11-year-old aspiring marine biologist experiences shark tagging on Atlantic Ocean

Click to play video: 'Young Alberta shark enthusiast hits the water with renowned marine biologist' Young Alberta shark enthusiast hits the water with renowned marine biologist
WATCH: Known as 'Sharky Shay,' 11-year-old Shayla Lindsay from Alberta hit the high seas with renowned marine biologist Sara Iverson, the scientific director of the Ocean Tracking Network – Jul 25, 2019

From landlocked Alberta to the high seas of the Atlantic Ocean, one 11-year-old girl won the opportunity of a lifetime when she got to experience a day in the life of a career she desperately wants to pursue.

“Shayla has been obsessed with sharks since the day she came out. She has stuffed sharks and teeth and books,” said Natalie Lindsay, Shayla’s mother.

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Eleven-year-old Shayla Lindsay is a shark enthusiast and dreams of becoming a marine biologist someday. Alexa MacLean/Global Halifax

Shayla Lindsay won a chance to get some first-hand experience on the job in Mattel Inc.’s You Can Be Anything contest. The campaign is part of the company’s celebration of Barbie’s 60th anniversary, for which Mattel created a new line of dolls and opportunities to encourage young girls to pursue careers typically dominated by men.

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One of those areas is science and Lindsay is fascinated with ocean science.

The Alberta girl has been linked up with Sara Iverson, a marine biologist and scientific director of the Ocean Tracking Network (OTN), to help give her a taste of what it’s like to conduct shark research.

“One of the species we’re doing research on off the coast here is the blue shark,” Iverson said. “In the summer months they come in to breed and so we’re off to catch some juvenile females and tag them and take this budding young marine biologist, who loves sharks to death, to basically experience it.”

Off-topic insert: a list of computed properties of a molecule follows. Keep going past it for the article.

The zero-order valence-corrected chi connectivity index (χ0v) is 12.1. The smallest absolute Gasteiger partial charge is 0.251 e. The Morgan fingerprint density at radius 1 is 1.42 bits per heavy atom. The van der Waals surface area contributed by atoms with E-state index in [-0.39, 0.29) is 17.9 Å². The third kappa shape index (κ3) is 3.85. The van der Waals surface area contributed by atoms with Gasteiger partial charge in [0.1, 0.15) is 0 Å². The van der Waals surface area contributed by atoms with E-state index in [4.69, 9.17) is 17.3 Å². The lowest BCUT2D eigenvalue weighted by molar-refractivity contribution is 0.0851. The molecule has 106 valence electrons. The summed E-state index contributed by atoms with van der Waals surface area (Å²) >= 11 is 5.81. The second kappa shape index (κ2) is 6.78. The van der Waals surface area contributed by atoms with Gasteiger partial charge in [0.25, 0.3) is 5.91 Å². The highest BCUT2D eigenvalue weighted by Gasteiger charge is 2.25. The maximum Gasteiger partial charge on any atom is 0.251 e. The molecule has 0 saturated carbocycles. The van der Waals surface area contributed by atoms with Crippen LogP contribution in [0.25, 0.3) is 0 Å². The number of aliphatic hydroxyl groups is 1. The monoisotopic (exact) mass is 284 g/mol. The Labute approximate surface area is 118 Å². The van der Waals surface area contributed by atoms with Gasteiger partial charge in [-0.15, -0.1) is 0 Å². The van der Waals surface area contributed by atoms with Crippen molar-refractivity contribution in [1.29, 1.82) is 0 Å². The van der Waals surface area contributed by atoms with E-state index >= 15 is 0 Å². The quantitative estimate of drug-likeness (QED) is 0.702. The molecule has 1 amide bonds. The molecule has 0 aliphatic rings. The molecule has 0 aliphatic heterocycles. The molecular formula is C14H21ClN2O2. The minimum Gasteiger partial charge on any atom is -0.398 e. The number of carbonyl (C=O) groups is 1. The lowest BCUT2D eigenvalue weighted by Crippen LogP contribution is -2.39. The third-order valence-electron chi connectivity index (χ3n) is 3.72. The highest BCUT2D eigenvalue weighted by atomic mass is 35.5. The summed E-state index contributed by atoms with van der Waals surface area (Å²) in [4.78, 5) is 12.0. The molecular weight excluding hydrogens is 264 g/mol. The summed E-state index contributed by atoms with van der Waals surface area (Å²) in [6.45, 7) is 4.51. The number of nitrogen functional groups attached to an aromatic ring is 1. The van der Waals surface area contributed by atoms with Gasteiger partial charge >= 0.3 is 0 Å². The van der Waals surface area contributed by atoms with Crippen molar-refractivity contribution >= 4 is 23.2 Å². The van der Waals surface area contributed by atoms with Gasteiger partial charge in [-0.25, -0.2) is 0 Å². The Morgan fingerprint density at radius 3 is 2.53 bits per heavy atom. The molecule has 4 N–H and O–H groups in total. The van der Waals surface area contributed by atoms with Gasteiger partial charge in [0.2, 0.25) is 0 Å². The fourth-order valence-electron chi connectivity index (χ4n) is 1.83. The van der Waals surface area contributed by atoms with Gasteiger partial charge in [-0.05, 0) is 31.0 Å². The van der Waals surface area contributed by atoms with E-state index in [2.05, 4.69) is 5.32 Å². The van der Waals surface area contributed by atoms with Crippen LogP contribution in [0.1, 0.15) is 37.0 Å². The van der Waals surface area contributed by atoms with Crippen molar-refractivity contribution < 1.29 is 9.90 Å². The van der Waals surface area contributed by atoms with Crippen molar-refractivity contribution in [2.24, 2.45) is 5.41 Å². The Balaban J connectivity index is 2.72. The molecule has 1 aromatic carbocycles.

Lindsay got to experience what it’s like to catch and tag a blue shark for research purposes in the waters of the Atlantic Ocean. Alexa MacLean/Global Halifax

As part of OTN, marine animals like sharks are regularly tagged so that they can be tracked and have the data used to influence industry and the environment.

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“We’re now tracking over 220 species worldwide to understand their movements, migration, habitat use and survival in relation to changing environments and one of our key groups of species are sharks because they’re mostly all so endangered or threatened,” Iverson said.

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With the soft morning light creeping in over Eastern Passage, Lindsay and the “blue shark crew” headed out to open water where Captain Art Gaetan has helped scientists locate and tag dozens of sharks.

“Most people think that sharks have this vicious attitude that they go around and all they want to do is kill and eat everything they see, which in fact it isn’t,” Gaetan said.

“One of the things that we do on this charter is we try to educate the general public on exactly how wrong they are.”

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Gaetan, alongside the OTN crew, gave Lindsay an in-depth explanation about how sharks are lured to the boat to be tagged.

OTN uses fresh mackerel and herring smashed up into chum as bait. The chum hangs off the side of the boat in a bucket with holes in it, creating a ‘slick’ of food in the water that attracts the shark.

Art Gaetan is the captain of the shark fishing charter and estimates the blue shark the crew caught was roughly 40 pounds. Alexa MacLean/Global Halifax

After several hours of setting up slick, Lindsay finally got to experience the crew hauling in a 40-pound female blue shark to be tagged.

An experience of a lifetime on the Atlantic Ocean — a place that may someday become Lindsay’s office.

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